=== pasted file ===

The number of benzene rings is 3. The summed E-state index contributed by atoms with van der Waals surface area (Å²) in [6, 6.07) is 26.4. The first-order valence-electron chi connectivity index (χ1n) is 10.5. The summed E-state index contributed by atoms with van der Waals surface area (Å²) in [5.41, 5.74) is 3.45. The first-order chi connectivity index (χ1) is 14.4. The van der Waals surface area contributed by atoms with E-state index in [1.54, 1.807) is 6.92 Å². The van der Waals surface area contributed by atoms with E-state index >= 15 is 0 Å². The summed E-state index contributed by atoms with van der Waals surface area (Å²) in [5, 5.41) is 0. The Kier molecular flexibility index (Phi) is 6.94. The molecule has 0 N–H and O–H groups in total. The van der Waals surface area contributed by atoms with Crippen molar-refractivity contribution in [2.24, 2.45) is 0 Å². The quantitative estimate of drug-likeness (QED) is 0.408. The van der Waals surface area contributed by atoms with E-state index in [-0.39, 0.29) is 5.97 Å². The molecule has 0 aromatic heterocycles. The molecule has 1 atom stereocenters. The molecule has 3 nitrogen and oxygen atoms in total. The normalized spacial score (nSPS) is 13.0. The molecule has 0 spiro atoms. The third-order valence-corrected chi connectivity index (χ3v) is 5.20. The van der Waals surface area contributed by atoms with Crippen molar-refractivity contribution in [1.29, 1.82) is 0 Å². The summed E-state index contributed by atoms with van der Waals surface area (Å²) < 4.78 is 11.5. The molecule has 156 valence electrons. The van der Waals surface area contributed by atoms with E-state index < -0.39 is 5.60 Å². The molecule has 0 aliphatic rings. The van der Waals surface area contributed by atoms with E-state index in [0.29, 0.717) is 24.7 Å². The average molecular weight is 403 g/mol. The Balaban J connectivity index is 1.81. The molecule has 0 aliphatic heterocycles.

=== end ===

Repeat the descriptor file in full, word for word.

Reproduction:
The number of benzene rings is 3. The summed E-state index contributed by atoms with van der Waals surface area (Å²) in [6, 6.07) is 26.4. The first-order valence-electron chi connectivity index (χ1n) is 10.5. The summed E-state index contributed by atoms with van der Waals surface area (Å²) in [5.41, 5.74) is 3.45. The first-order chi connectivity index (χ1) is 14.4. The van der Waals surface area contributed by atoms with E-state index in [1.54, 1.807) is 6.92 Å². The van der Waals surface area contributed by atoms with E-state index >= 15 is 0 Å². The summed E-state index contributed by atoms with van der Waals surface area (Å²) in [5, 5.41) is 0. The Kier molecular flexibility index (Phi) is 6.94. The molecule has 0 N–H and O–H groups in total. The van der Waals surface area contributed by atoms with Crippen molar-refractivity contribution in [2.24, 2.45) is 0 Å². The quantitative estimate of drug-likeness (QED) is 0.408. The van der Waals surface area contributed by atoms with E-state index in [-0.39, 0.29) is 5.97 Å². The molecule has 0 aromatic heterocycles. The molecule has 1 atom stereocenters. The molecule has 3 nitrogen and oxygen atoms in total. The normalized spacial score (nSPS) is 13.0. The molecule has 0 spiro atoms. The third-order valence-corrected chi connectivity index (χ3v) is 5.20. The van der Waals surface area contributed by atoms with Crippen molar-refractivity contribution in [1.29, 1.82) is 0 Å². The summed E-state index contributed by atoms with van der Waals surface area (Å²) < 4.78 is 11.5. The molecule has 156 valence electrons. The van der Waals surface area contributed by atoms with E-state index < -0.39 is 5.60 Å². The molecule has 0 aliphatic rings. The van der Waals surface area contributed by atoms with E-state index in [0.29, 0.717) is 24.7 Å². The average molecular weight is 403 g/mol. The Balaban J connectivity index is 1.81. The molecule has 0 aliphatic heterocycles.